Numerous factors drive wildlife poaching, particularly of elephants,2,35 including poverty and ivory and crop raiding.

Poaching driven by poverty: The overhunting of wildlife for human consumption is well-documented and has resulted in the decline and extinction of certain species.5 It appears to be connected in part to poverty.36 Tusks tend to be particularly prized.2 Therefore, elephant poaching should not be approached as a mere conservation concern, but rather as an issue of poverty and development.11

Poverty and wildlife conservation have been connected by Adams et al.36 in two important ways: i) poverty as the main constraint to wildlife conservation via overhunting and poaching as a source of income; and ii) attempts to reduce poverty in most African countries are dependent on living animals, particularly wildlife animals.

Poaching for ivory

Elephant populations face high risks of extinction due to the ivory trade.38 The majority of illegally killed elephants are found without their tusks.2 For example, in Niokola-Koba National Park in Senegal, the elephant population reached a maximum of 450 in 1979 before drastically dropping to about 80 in 1984. The primary cause of decline was ivory poaching by well-armed poachers.37 China is the largest trader of ivory, followed by Thailand, and African elephants’ tusks are especially common.2

Crop raiding

Killing represents a ‘quick fix’ method that is primarily used in Africa by elephant authorities or affected people.38 In South Africa, and especially in the Eastern Cape, elephants have been killed so that they do not exceed certain numbers33 and trample crops. The issue is that within an elephant population, it is difficult to identify a particular culprit. In many cases, the wrong elephant is killed, which fails to solve the problem.38 Even if the offender is killed, others potentially replace it.19

What can be done?

Numerous measures can be taken to assist elephants in coping with a changing climate. These include safeguarding elephants’ access to water sources, whether natural or artificial. Elephants require space in which to roam, find food and water as well as other elephants for mating. Thus, securing land for elephants and enabling them to move between them, in some cases across national borders, is necessary.

Deforestation is caused by imprudent land use as well as the expansion of industrial areas.28 In Africa, the unregulated building of shacks cannot be ignored. Therefore, organizations such as the Food and Agriculture Organization (FAO) should put mechanisms in place to minimize deforestation. For instance, effective measures for the management of deforestation and the practice of afforestation are yet to be implemented.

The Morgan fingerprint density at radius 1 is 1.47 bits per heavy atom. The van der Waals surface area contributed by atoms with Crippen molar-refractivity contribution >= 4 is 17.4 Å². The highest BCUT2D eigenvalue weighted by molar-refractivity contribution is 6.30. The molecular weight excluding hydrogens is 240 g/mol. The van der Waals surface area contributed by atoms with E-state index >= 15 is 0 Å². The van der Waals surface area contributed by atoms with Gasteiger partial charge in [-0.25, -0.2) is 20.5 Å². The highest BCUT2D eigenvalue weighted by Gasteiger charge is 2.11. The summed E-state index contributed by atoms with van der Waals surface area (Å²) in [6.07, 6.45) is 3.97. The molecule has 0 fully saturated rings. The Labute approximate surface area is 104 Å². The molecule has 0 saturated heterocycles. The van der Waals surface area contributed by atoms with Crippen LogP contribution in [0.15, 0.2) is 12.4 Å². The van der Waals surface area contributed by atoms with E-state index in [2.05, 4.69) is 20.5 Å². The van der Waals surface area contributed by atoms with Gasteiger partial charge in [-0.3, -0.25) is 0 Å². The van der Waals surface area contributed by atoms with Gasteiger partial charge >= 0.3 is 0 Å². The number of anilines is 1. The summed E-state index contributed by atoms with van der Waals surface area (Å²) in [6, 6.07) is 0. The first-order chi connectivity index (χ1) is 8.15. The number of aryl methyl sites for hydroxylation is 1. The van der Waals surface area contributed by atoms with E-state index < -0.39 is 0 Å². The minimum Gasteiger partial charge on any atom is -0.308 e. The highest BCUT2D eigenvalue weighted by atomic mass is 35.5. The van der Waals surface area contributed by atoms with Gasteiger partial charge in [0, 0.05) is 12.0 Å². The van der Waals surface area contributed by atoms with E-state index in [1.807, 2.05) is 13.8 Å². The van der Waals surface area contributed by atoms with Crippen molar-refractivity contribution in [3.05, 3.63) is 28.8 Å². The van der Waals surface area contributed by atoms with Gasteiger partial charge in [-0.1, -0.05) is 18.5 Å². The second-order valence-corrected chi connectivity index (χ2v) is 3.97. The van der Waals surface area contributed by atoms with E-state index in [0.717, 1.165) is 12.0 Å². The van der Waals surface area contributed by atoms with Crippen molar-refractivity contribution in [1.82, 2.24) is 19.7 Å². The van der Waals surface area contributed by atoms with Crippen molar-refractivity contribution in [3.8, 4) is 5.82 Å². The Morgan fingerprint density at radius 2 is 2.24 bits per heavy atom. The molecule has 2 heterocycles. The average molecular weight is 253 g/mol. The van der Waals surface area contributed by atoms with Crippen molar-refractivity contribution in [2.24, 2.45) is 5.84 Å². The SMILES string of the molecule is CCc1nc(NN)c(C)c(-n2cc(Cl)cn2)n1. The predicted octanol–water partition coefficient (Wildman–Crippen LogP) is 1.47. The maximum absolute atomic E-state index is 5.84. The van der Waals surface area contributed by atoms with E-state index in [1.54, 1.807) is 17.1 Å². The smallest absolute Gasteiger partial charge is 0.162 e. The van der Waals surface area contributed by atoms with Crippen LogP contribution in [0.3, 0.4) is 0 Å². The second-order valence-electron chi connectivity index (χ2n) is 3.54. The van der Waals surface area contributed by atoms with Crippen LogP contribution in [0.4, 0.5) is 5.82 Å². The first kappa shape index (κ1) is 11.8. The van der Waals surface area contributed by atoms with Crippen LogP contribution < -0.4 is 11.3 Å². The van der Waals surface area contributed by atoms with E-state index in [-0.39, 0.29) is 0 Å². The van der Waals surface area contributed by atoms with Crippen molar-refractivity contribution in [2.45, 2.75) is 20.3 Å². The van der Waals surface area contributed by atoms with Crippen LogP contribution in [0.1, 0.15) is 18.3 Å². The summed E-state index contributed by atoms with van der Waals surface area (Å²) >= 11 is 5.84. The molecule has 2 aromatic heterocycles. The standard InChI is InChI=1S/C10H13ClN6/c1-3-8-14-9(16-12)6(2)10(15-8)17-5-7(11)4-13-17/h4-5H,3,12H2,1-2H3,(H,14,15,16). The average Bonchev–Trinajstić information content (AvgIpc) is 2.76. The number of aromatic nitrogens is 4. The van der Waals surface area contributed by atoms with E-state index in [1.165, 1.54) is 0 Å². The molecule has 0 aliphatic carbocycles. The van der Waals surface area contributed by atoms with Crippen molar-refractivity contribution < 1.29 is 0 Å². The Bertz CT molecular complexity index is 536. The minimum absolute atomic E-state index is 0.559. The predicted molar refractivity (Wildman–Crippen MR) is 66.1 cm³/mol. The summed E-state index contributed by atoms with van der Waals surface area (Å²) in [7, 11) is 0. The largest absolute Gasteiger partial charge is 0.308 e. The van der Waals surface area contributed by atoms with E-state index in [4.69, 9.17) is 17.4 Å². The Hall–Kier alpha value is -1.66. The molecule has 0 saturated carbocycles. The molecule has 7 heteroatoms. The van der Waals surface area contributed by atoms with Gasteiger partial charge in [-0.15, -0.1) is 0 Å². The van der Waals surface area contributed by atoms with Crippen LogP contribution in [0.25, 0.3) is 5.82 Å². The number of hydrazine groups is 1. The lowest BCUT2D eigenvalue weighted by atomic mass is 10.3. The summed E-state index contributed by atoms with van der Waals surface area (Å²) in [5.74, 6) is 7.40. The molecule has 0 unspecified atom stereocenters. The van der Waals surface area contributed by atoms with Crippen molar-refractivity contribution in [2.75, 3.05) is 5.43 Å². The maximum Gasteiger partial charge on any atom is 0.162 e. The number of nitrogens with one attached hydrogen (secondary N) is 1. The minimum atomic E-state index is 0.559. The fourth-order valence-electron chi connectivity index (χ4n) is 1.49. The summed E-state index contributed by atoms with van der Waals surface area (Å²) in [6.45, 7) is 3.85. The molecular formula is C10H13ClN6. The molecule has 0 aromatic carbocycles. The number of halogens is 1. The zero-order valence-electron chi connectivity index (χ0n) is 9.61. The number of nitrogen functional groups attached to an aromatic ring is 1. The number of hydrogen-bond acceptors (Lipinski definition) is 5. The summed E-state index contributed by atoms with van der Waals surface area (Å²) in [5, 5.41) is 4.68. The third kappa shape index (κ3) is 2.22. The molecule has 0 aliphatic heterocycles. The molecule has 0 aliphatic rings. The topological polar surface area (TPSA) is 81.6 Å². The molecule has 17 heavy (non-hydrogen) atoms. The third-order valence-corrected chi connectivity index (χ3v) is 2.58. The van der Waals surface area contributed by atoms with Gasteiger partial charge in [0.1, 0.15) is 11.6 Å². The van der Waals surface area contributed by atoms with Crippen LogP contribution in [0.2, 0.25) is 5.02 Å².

It is also important to reduce pressure on elephants’ habitats. This may be achieved by supporting community livelihood activities to enable people to cope during livestock food shortages, such as assisting in rangeland management to conserve fodder for livestock so that cattle do not need to be grazed in pastures used by elephants. Improvements to agricultural practices should also be made through sustainable agriculture. Working with communities to undertake land-use planning increases the space available for their activities, including for livestock and agriculture as well as for elephants and other wildlife.

In the case of crop raiding, elephants should not be killed. This is because elephants are slow breeders. For instance, when an elephant is killed it will take 15 years for a female to replace it. Therefore, when raiding crops, elephants should either be denied food or given a place in which to live.38

Identifying the principal causes of elephant poaching is complex. However, it is well-acknowledged that China and Thailand are the largest ivory traders,2 and ivory tends to be transported from Kenya, Tanzania and South Africa. Therefore, improving and tightening law enforcement may play a significant role. For instance, collaborations between the military, anti-poacher units and the police may help fight poachers,2 and boost the elephant population in regions such as Southern Africa.1 A similar strategy should also be implemented in Western, Central and Eastern African regions, where poaching represents a principal cause of elephants’ decline. Nevertheless, highly trained anti-poachers will be required, necessitating considerable financial resources.

Elephants may also benefit poor people living close to wildlife parks through the development of tourism.39 Policy-makers, managers and wildlife conservationists should develop sustainable means of including elephants in tourism so that their conservation will be guaranteed.40,41


Elephants will soon become extinct if no proper conservation strategies are implemented. This review has revealed that elephants do not only face issues of poaching, but also habitat loss and climate change connected with human activities. When all of these factors are combined, they are capable of eradicating elephant populations across Africa. This issue is particularly pertinent because Africa is comprised of poor and developing countries. In most cases, the development strategy is to expand industrial areas and agriculture in order to create new job opportunities. More roads continue to be built and people continue to move from rural to urban areas in search of superior jobs and lifestyles. This alone may lead to elephants’ extinction through habitat loss and global warming. People still need to be educated about the value of elephants. However, given that many people in Africa are illiterate, this will constitute a significant challenge and will require considerable financial resources. Therefore, developed countries as well as organizations such as the FAO and the United Nations might play an important financial role.


The authors would like to express their gratitude to the Erasmus+ Program at the Warsaw University of Life Sciences for providing the course in Wildlife Biology and Conservation.

Conflict of interest

The authors declare no conflicts of interest.